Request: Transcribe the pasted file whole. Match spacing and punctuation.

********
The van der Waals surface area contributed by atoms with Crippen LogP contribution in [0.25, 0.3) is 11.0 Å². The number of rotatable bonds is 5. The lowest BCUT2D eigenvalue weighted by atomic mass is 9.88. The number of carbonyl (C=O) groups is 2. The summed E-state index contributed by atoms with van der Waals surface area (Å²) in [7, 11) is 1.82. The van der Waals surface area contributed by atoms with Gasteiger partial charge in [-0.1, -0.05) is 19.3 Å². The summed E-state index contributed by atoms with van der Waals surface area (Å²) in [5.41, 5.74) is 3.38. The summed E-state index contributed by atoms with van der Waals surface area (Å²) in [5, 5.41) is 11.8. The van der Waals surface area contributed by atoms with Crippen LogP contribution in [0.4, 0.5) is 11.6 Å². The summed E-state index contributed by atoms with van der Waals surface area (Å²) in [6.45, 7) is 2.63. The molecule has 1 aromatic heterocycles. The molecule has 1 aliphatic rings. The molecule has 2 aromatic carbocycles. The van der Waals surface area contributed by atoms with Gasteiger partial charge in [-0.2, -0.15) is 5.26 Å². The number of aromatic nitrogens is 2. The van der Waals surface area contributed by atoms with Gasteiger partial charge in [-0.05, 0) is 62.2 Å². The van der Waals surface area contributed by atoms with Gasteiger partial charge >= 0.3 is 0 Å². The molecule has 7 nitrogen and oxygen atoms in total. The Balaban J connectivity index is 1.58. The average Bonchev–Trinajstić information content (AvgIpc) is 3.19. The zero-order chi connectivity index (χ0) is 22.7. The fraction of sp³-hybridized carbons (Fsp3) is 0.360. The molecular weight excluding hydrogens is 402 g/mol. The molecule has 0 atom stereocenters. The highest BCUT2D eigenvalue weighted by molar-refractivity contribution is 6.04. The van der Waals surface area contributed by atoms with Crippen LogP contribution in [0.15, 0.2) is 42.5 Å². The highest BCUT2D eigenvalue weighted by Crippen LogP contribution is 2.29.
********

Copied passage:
The van der Waals surface area contributed by atoms with Crippen LogP contribution in [0.25, 0.3) is 11.0 Å². The number of rotatable bonds is 5. The lowest BCUT2D eigenvalue weighted by atomic mass is 9.88. The number of carbonyl (C=O) groups is 2. The summed E-state index contributed by atoms with van der Waals surface area (Å²) in [7, 11) is 1.82. The van der Waals surface area contributed by atoms with Gasteiger partial charge in [-0.1, -0.05) is 19.3 Å². The summed E-state index contributed by atoms with van der Waals surface area (Å²) in [5.41, 5.74) is 3.38. The summed E-state index contributed by atoms with van der Waals surface area (Å²) in [5, 5.41) is 11.8. The van der Waals surface area contributed by atoms with Crippen LogP contribution in [0.4, 0.5) is 11.6 Å². The summed E-state index contributed by atoms with van der Waals surface area (Å²) in [6.45, 7) is 2.63. The molecule has 1 aromatic heterocycles. The molecule has 1 aliphatic rings. The molecule has 2 aromatic carbocycles. The van der Waals surface area contributed by atoms with Gasteiger partial charge in [-0.2, -0.15) is 5.26 Å². The number of aromatic nitrogens is 2. The van der Waals surface area contributed by atoms with Gasteiger partial charge in [-0.05, 0) is 62.2 Å². The van der Waals surface area contributed by atoms with Gasteiger partial charge >= 0.3 is 0 Å². The molecule has 7 nitrogen and oxygen atoms in total. The Balaban J connectivity index is 1.58. The average Bonchev–Trinajstić information content (AvgIpc) is 3.19. The zero-order chi connectivity index (χ0) is 22.7. The fraction of sp³-hybridized carbons (Fsp3) is 0.360. The molecular weight excluding hydrogens is 402 g/mol. The molecule has 0 atom stereocenters. The highest BCUT2D eigenvalue weighted by molar-refractivity contribution is 6.04. The van der Waals surface area contributed by atoms with Crippen LogP contribution in [0.15, 0.2) is 42.5 Å². The highest BCUT2D eigenvalue weighted by Crippen LogP contribution is 2.29.